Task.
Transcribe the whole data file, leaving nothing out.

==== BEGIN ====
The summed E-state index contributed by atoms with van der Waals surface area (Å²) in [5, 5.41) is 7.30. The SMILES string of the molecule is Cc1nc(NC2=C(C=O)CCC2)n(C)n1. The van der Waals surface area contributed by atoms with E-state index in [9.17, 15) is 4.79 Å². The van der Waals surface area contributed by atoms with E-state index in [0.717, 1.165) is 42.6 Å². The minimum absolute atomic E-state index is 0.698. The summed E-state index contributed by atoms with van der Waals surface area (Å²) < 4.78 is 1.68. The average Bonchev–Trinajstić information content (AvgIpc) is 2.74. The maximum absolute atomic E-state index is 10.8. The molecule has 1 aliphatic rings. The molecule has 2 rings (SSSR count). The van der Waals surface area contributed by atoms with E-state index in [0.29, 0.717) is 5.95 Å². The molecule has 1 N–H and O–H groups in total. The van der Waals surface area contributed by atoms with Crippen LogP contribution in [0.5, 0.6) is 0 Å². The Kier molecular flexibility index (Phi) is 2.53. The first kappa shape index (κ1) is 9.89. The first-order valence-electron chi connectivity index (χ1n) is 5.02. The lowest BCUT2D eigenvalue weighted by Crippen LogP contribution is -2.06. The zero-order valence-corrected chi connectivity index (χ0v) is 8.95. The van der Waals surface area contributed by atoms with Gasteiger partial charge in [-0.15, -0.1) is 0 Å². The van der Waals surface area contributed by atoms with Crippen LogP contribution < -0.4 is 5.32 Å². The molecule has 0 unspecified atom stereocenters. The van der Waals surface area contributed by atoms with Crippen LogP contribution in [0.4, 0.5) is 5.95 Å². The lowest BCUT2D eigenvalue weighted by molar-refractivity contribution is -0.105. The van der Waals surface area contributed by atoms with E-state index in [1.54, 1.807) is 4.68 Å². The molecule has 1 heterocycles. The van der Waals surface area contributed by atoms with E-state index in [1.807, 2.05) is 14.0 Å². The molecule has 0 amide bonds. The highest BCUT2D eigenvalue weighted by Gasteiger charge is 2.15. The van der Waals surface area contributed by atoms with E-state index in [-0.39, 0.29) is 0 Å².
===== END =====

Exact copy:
The summed E-state index contributed by atoms with van der Waals surface area (Å²) in [5, 5.41) is 7.30. The SMILES string of the molecule is Cc1nc(NC2=C(C=O)CCC2)n(C)n1. The van der Waals surface area contributed by atoms with E-state index in [9.17, 15) is 4.79 Å². The van der Waals surface area contributed by atoms with E-state index in [0.717, 1.165) is 42.6 Å². The minimum absolute atomic E-state index is 0.698. The summed E-state index contributed by atoms with van der Waals surface area (Å²) < 4.78 is 1.68. The average Bonchev–Trinajstić information content (AvgIpc) is 2.74. The maximum absolute atomic E-state index is 10.8. The molecule has 1 aliphatic rings. The molecule has 2 rings (SSSR count). The van der Waals surface area contributed by atoms with E-state index in [0.29, 0.717) is 5.95 Å². The molecule has 1 N–H and O–H groups in total. The van der Waals surface area contributed by atoms with Crippen LogP contribution in [0.5, 0.6) is 0 Å². The Kier molecular flexibility index (Phi) is 2.53. The first kappa shape index (κ1) is 9.89. The first-order valence-electron chi connectivity index (χ1n) is 5.02. The lowest BCUT2D eigenvalue weighted by Crippen LogP contribution is -2.06. The zero-order valence-corrected chi connectivity index (χ0v) is 8.95. The van der Waals surface area contributed by atoms with Gasteiger partial charge in [-0.15, -0.1) is 0 Å². The van der Waals surface area contributed by atoms with Crippen LogP contribution < -0.4 is 5.32 Å². The molecule has 0 unspecified atom stereocenters. The van der Waals surface area contributed by atoms with Crippen LogP contribution in [0.4, 0.5) is 5.95 Å². The lowest BCUT2D eigenvalue weighted by molar-refractivity contribution is -0.105. The van der Waals surface area contributed by atoms with E-state index in [1.54, 1.807) is 4.68 Å². The molecule has 1 heterocycles. The van der Waals surface area contributed by atoms with E-state index in [1.807, 2.05) is 14.0 Å². The molecule has 0 amide bonds. The highest BCUT2D eigenvalue weighted by Gasteiger charge is 2.15. The van der Waals surface area contributed by atoms with E-state index in [-0.39, 0.29) is 0 Å².